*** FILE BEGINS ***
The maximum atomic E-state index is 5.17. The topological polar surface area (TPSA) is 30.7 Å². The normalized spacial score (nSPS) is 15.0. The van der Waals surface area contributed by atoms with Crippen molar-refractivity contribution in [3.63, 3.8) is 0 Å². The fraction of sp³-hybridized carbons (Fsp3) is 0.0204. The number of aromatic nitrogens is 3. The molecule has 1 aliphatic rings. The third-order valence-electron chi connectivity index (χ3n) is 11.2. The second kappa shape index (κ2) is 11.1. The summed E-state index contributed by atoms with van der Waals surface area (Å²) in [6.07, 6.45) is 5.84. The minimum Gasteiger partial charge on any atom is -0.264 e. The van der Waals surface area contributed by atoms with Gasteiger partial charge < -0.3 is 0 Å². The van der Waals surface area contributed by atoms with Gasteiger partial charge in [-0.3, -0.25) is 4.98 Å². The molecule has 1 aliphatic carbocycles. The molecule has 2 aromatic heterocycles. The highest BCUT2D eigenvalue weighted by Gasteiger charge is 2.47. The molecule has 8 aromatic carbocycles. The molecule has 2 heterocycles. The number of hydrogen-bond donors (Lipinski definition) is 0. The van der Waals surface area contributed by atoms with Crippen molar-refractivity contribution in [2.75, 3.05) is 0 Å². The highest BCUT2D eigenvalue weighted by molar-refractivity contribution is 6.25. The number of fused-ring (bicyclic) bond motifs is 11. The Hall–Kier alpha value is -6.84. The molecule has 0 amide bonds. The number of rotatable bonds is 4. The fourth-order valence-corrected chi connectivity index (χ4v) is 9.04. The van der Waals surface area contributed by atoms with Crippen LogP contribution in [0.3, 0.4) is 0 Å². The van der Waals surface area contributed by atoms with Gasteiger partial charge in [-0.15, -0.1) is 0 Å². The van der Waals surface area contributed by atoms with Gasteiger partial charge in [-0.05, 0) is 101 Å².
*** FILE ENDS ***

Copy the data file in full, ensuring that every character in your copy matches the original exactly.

The maximum atomic E-state index is 5.17. The topological polar surface area (TPSA) is 30.7 Å². The normalized spacial score (nSPS) is 15.0. The van der Waals surface area contributed by atoms with Crippen molar-refractivity contribution in [3.63, 3.8) is 0 Å². The fraction of sp³-hybridized carbons (Fsp3) is 0.0204. The number of aromatic nitrogens is 3. The molecule has 1 aliphatic rings. The third-order valence-electron chi connectivity index (χ3n) is 11.2. The second kappa shape index (κ2) is 11.1. The summed E-state index contributed by atoms with van der Waals surface area (Å²) in [6.07, 6.45) is 5.84. The minimum Gasteiger partial charge on any atom is -0.264 e. The van der Waals surface area contributed by atoms with Gasteiger partial charge < -0.3 is 0 Å². The van der Waals surface area contributed by atoms with Gasteiger partial charge in [-0.3, -0.25) is 4.98 Å². The molecule has 1 aliphatic carbocycles. The molecule has 2 aromatic heterocycles. The highest BCUT2D eigenvalue weighted by Gasteiger charge is 2.47. The molecule has 8 aromatic carbocycles. The molecule has 2 heterocycles. The number of hydrogen-bond donors (Lipinski definition) is 0. The van der Waals surface area contributed by atoms with Crippen molar-refractivity contribution in [2.75, 3.05) is 0 Å². The highest BCUT2D eigenvalue weighted by molar-refractivity contribution is 6.25. The number of fused-ring (bicyclic) bond motifs is 11. The Hall–Kier alpha value is -6.84. The molecule has 0 amide bonds. The number of rotatable bonds is 4. The fourth-order valence-corrected chi connectivity index (χ4v) is 9.04. The van der Waals surface area contributed by atoms with Crippen LogP contribution in [0.3, 0.4) is 0 Å². The van der Waals surface area contributed by atoms with Gasteiger partial charge in [-0.15, -0.1) is 0 Å². The van der Waals surface area contributed by atoms with Gasteiger partial charge in [-0.05, 0) is 101 Å².